Traditionally, minority influence literature has conceptualized minority dissent (MD) as a driver of divergent thinking (DT) at the individual and group level of analysis. In this paper we argue that DT and MD have a more complex interdependence and DT could in fact be conceptualized as a prerequisite of MD. In an experimental study carried out in two cultural contexts (The Netherlands and China), we tested the effect of an intervention aimed at emphasizing the value of DT on the MD related mental model change, on willingness to engage in MD and ultimately on group creativity. Our results show that members of groups that received the DT manipulation had less negative evaluations of MD compared to members in groups that did not receive the DT manipulation. However, DT triggered group members to engage in MD only in individualistic groups and not collectivistic ones and ultimately led to less creative performance in groups that operated in a collectivistic cultural context. Our study also contributes to the extrapolation of cultural differences in creative performance from individual to the group level of analysis and shows that groups operating in collectivistic cultures have a lower creativity in a divergent thinking task as compared to groups operating in an individualistic culture. (C) 2016 Elsevier Ltd. All rights reserved.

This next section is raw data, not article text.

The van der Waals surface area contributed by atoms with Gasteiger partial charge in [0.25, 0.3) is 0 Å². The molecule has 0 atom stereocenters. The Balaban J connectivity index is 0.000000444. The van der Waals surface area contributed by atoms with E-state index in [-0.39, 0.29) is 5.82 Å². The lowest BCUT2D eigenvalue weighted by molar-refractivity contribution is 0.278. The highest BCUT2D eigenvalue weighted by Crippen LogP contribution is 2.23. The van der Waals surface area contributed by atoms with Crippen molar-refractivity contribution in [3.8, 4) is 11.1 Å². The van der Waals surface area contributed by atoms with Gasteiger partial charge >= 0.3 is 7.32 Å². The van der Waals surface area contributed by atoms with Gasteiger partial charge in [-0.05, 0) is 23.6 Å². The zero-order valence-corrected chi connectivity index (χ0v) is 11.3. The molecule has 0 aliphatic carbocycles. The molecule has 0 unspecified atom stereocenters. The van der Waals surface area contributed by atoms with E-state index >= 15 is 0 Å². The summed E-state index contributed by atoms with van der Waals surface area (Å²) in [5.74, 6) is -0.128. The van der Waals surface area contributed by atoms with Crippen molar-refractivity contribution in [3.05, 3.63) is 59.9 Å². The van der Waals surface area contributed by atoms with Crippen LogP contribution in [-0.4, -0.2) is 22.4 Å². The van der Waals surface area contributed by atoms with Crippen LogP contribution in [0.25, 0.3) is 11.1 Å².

|Number of pages||11|
|Journal||Thinking Skills and Creativity|
|Publication status||Published - 2016|
- Minority dissent
- Group creativity
- Cross-cultural research